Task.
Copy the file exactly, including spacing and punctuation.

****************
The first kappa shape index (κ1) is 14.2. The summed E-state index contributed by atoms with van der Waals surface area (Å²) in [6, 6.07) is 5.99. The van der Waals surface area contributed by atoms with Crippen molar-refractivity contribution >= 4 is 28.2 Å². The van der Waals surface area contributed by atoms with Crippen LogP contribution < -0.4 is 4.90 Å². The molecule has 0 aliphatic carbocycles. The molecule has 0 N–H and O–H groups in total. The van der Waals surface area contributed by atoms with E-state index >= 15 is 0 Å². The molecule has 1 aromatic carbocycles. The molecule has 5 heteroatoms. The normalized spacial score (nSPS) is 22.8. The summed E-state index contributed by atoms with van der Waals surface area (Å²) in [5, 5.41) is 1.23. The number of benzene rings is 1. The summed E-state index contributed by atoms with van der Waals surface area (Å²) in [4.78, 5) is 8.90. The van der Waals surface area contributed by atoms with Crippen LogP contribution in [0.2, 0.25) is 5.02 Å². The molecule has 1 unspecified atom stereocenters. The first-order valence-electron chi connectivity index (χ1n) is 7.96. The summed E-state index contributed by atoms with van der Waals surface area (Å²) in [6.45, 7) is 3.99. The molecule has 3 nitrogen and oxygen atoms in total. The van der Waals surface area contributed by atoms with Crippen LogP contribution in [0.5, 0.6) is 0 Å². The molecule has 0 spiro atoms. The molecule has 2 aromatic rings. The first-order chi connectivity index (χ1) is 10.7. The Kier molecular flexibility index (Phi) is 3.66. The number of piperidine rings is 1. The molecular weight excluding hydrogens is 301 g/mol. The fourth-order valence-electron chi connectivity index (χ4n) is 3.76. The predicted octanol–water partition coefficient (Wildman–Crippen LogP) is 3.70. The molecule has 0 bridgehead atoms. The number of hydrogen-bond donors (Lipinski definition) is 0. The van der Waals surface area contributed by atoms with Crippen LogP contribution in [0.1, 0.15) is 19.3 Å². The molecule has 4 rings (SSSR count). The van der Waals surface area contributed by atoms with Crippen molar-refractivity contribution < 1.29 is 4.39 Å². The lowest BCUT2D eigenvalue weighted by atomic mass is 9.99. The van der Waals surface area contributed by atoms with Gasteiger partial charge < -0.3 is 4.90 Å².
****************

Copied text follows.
The first kappa shape index (κ1) is 14.2. The summed E-state index contributed by atoms with van der Waals surface area (Å²) in [6, 6.07) is 5.99. The van der Waals surface area contributed by atoms with Crippen molar-refractivity contribution >= 4 is 28.2 Å². The van der Waals surface area contributed by atoms with Crippen LogP contribution < -0.4 is 4.90 Å². The molecule has 0 aliphatic carbocycles. The molecule has 0 N–H and O–H groups in total. The van der Waals surface area contributed by atoms with E-state index >= 15 is 0 Å². The molecule has 1 aromatic carbocycles. The molecule has 5 heteroatoms. The normalized spacial score (nSPS) is 22.8. The summed E-state index contributed by atoms with van der Waals surface area (Å²) in [5, 5.41) is 1.23. The number of benzene rings is 1. The summed E-state index contributed by atoms with van der Waals surface area (Å²) in [4.78, 5) is 8.90. The van der Waals surface area contributed by atoms with Crippen LogP contribution in [0.2, 0.25) is 5.02 Å². The molecule has 1 unspecified atom stereocenters. The first-order valence-electron chi connectivity index (χ1n) is 7.96. The summed E-state index contributed by atoms with van der Waals surface area (Å²) in [6.45, 7) is 3.99. The molecule has 3 nitrogen and oxygen atoms in total. The van der Waals surface area contributed by atoms with Crippen LogP contribution in [0.5, 0.6) is 0 Å². The molecule has 0 spiro atoms. The molecule has 2 aromatic rings. The first-order chi connectivity index (χ1) is 10.7. The Kier molecular flexibility index (Phi) is 3.66. The number of piperidine rings is 1. The molecular weight excluding hydrogens is 301 g/mol. The fourth-order valence-electron chi connectivity index (χ4n) is 3.76. The predicted octanol–water partition coefficient (Wildman–Crippen LogP) is 3.70. The molecule has 0 bridgehead atoms. The number of hydrogen-bond donors (Lipinski definition) is 0. The van der Waals surface area contributed by atoms with Crippen LogP contribution in [0.1, 0.15) is 19.3 Å². The molecule has 4 rings (SSSR count). The van der Waals surface area contributed by atoms with Crippen molar-refractivity contribution < 1.29 is 4.39 Å². The lowest BCUT2D eigenvalue weighted by atomic mass is 9.99. The van der Waals surface area contributed by atoms with Gasteiger partial charge < -0.3 is 4.90 Å².